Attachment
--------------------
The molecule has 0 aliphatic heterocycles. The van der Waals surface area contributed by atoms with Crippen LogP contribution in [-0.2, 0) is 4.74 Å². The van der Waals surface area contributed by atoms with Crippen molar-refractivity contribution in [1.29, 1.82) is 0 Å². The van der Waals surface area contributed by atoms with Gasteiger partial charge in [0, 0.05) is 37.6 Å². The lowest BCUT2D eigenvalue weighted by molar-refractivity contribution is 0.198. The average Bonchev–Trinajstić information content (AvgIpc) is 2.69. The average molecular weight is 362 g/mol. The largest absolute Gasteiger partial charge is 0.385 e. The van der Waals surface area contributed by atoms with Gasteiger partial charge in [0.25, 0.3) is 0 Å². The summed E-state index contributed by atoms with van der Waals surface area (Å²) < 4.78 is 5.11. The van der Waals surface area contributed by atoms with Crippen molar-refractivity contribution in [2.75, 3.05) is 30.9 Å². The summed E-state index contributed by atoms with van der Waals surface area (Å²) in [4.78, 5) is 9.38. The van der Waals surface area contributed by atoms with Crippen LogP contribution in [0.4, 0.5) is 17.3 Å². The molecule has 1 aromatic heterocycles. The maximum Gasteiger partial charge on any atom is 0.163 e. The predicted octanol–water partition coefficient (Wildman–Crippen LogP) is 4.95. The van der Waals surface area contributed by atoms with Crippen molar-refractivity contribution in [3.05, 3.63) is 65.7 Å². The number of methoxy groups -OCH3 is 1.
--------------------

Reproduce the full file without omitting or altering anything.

The molecule has 0 aliphatic heterocycles. The van der Waals surface area contributed by atoms with Crippen LogP contribution in [-0.2, 0) is 4.74 Å². The van der Waals surface area contributed by atoms with Crippen molar-refractivity contribution in [1.29, 1.82) is 0 Å². The van der Waals surface area contributed by atoms with Gasteiger partial charge in [0, 0.05) is 37.6 Å². The lowest BCUT2D eigenvalue weighted by molar-refractivity contribution is 0.198. The average Bonchev–Trinajstić information content (AvgIpc) is 2.69. The average molecular weight is 362 g/mol. The largest absolute Gasteiger partial charge is 0.385 e. The van der Waals surface area contributed by atoms with Gasteiger partial charge in [0.25, 0.3) is 0 Å². The summed E-state index contributed by atoms with van der Waals surface area (Å²) < 4.78 is 5.11. The van der Waals surface area contributed by atoms with Crippen molar-refractivity contribution in [2.75, 3.05) is 30.9 Å². The summed E-state index contributed by atoms with van der Waals surface area (Å²) in [4.78, 5) is 9.38. The van der Waals surface area contributed by atoms with Crippen LogP contribution in [0.4, 0.5) is 17.3 Å². The molecule has 1 aromatic heterocycles. The maximum Gasteiger partial charge on any atom is 0.163 e. The predicted octanol–water partition coefficient (Wildman–Crippen LogP) is 4.95. The van der Waals surface area contributed by atoms with Crippen molar-refractivity contribution in [3.05, 3.63) is 65.7 Å². The number of methoxy groups -OCH3 is 1.